Bombay Dub Orchestra
Tales From the Grand Bazaar
Six Degrees Records
Will we never run out of musical genera to mix and match? The Bombay Dub Orchestra (Andrew T. Mackay and Garry Hughes) is back with a third album of east/west fusion music for chilling and zoning. We open to a saffron infused sitar only to quickly slide into a western loopy bass line; the sitar bends and sways and the rhythm recalls a ganja infuse dreadlock party. Mild drops appear, they won't stop your heart but they subtly state "Toto, I don't think were in Punjab anymore." Female vocals arise with a moaning aura that accentuates the beat while echoing the muezzin's call to prayer.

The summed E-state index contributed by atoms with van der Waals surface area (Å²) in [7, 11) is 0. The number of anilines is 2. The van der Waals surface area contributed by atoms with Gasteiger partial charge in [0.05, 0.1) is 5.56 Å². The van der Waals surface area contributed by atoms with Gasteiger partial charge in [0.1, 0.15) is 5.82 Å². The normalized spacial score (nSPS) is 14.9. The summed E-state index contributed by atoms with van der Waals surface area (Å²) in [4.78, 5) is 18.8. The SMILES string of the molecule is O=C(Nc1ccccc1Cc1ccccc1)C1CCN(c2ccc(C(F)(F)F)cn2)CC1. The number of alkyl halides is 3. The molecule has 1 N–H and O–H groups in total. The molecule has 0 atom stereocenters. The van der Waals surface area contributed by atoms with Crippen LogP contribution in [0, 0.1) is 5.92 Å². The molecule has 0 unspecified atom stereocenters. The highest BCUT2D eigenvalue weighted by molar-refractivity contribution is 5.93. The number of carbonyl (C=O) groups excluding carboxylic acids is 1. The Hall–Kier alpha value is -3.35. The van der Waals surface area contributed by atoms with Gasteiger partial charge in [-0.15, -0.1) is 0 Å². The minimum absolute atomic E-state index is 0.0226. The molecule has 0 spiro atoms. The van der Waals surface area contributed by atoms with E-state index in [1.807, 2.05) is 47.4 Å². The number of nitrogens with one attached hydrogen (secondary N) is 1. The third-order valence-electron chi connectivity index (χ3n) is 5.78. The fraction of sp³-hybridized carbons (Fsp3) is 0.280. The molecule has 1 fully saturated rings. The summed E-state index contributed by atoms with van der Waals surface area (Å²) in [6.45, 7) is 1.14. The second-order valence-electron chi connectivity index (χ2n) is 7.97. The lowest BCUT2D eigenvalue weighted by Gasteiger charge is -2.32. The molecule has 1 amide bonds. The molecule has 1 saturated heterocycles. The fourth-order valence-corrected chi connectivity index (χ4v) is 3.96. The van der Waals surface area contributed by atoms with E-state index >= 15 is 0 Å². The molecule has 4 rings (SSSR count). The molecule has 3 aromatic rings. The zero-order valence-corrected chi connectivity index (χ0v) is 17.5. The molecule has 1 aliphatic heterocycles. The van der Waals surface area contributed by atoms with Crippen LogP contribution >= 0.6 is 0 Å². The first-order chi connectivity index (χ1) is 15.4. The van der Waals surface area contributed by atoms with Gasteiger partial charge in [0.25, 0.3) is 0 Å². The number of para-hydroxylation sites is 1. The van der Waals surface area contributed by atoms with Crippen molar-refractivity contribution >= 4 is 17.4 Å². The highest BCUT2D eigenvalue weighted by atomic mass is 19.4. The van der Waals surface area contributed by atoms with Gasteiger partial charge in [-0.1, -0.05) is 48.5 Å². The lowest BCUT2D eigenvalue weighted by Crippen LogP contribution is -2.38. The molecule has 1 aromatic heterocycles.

Bombay Dub Orchestra finds that sinuous path between Eastern polytonalism and Westerns orchestral structure. As each gently unique track advances we gradually becomes more electronic, suddenly a synthesizer floats by and we wonder: "Am I on the subcontinent, or dream pop show in Miami?" Titles recall the "One Thousand and One Nights:" "Songs from the Seven Towers", "Sea of Marmara", and "Blue Mosaic" make perfect sense. Somewhere behind and inside of this dreamscape are ghosts of everything in the Indo-European music tradition from Icelandic chants to Appalachian fiddles to Spanish folk songs - you can't hear them, but they cast shadows in the corners of your ear if you just close your eyes and smell the incense.